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  • A.K. Spurway

How Kids Can Make Friends During A Pandemic — And Beyond

Updated: Feb 20


As the United States experiences its fourth surge in Covid-19 infections entering the fall of 2021, parents may be wondering how their children will interact with others. As the mom of three such kids, I can certainly say it is not easy to return to normalcy even though kids need to and parents want to.

Children, whether they interact on screen, by phone, or in person, still have to navigate the challenges to building friendships and making connections. A lot of how kids interact this school year will depend on what a school permits, including whether schools are attended in person or virtually, if masks and social distancing will be mandated, if there will be after-school activities, and if parents and guardians are comfortable with playdates, travel, and other activities that up until 2020, were considered normal, safe, and welcoming.

Even in the best of times, with no pandemic to worry about, issues of bullying, acceptance, and diversity are challenging, regardless of the limitation COVID-19 may impose, we need to continue to encourage our children to believe in themselves and to treat others f irly, whether

their interaction is on Zoom, in person, by text, social media, or other channels.


Seek out new places to take your children and to interact with people who are not the same as them. Visit other places of worship, not necessarily to switch religions, but to expose your children to seeing how others do similar things in just a different manner. If your child likes soccer, great, but he can also try ice skating. If she loves to swim, awesome. But don’t rule out guitar lessons.

Mix things up. Expand a child’s mind to see other cultures – try new foods, visit a museum for something you never thought to visit, or watch a movie on a subject you know little about. By exploring new tastes and ideas, children may expand their passions, hobbies, and circle of friends. Experiment and try new things.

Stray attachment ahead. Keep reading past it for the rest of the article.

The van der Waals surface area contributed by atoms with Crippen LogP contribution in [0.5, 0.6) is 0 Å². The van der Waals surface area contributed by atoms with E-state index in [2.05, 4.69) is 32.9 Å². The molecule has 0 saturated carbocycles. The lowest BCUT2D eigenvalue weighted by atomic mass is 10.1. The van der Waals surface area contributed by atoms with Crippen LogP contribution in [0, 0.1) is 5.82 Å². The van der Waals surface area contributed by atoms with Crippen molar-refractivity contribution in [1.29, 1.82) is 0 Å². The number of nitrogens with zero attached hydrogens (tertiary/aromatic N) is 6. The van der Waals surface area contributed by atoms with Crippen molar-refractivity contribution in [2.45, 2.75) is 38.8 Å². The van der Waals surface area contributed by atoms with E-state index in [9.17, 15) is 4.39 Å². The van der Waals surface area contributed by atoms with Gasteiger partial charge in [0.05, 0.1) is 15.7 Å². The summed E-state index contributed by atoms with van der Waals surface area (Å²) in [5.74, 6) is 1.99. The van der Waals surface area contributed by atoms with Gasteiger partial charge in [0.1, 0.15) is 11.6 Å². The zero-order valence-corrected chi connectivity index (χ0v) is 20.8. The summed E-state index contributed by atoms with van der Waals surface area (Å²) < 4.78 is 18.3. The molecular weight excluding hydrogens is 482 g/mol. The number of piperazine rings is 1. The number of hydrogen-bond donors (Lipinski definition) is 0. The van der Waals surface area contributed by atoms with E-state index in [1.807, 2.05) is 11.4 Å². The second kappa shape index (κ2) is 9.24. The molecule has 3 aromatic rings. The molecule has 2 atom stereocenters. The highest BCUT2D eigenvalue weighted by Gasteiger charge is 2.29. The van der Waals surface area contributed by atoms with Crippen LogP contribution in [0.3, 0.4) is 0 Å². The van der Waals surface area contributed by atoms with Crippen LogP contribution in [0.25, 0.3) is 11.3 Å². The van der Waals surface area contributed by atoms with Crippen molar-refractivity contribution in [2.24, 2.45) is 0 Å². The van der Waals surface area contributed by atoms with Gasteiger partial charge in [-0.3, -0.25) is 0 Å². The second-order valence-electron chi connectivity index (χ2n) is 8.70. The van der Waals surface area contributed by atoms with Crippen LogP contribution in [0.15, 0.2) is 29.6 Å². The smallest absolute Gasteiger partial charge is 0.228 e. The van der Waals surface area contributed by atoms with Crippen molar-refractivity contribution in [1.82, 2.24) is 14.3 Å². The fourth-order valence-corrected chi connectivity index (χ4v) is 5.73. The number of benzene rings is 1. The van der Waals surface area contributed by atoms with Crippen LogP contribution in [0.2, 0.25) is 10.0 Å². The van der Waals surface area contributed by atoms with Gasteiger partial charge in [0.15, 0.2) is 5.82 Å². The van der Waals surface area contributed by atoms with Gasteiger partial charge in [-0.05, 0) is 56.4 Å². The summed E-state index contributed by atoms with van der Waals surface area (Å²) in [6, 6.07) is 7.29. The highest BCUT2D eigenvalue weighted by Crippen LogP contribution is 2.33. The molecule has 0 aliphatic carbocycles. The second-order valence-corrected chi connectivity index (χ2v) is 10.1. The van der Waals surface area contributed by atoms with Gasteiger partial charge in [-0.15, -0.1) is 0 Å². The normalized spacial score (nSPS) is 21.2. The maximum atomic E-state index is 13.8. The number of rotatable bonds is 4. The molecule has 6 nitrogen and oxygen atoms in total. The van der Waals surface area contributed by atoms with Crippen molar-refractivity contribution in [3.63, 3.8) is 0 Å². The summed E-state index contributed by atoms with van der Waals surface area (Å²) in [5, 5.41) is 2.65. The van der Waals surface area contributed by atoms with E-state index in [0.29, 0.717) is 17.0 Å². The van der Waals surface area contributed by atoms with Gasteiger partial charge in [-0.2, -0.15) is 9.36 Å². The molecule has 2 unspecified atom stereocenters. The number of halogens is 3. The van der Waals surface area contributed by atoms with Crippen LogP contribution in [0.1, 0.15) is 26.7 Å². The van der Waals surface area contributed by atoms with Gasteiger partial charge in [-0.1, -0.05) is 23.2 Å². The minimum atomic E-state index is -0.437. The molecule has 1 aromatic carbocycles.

One way for kids to make connections is if parents make more connections. It is only logical that the children of parents getting together will also find a way to interact with one another. As adults go back to befriending and interacting with others, children will benefit.


Encourage children to develop pen pals. Check out www.epals.com and www.penpalschools.com.


Where parents can find places for their children to interact, they can pursue them with hope and confidence. Even if a school still doesn’t open it’s after-school activities and clubs, there are private companies that still hold dance classes, sports activities, etc.


Parents can form their own playgroups for kids. www.Meetup.com or www.Nextdoor.com may make local gatherings possible for those with similar interests, from dog walking to hobbies to other passions.

Many towns have newcomer groups. Even if you are not new to the town, you can still join and help children new to the area to adapt by playing with your kids.


You can also ask a tutor, coach, or someone who teaches a skill – piano lessons, singing, speech, ESL, or sign language -- to introduce their clients to one another and help to arrange for kids with a similar age or background to meet.


Children can always meet other children when families volunteer together. Pick out a few worthy causes and seek out local charities that support activities for families. Will you build a home for Habitat for Humanity? Make sandwiches for a homeless food drive? Help out at a local animal shelter? You can help your kids interact while helping others. It’s a win-win situation.


Perhaps the key to managing your children through the pandemic and navigating socialization is to remember that kids are resilient. We need to afford them as many opportunities to connect with each other and to know that one day the pandemic will not be the factor it is today, that life will eventually flow back to what it was. For now, we just have to persevere to help our children thrive under the new normal.


A.K. Spurway, certified in Positive Parenting, is a mom of three young children. She is the founder and CEO of www.Nanducket.com, an empowering family lifestyle company, and the best-selling author of Ack! The Nantucket Duckling. Her mission is to help inspire kids to celebrate their differences, so they grow up in a kinder world that’s more inclusive, diverse, and rejects bullying.

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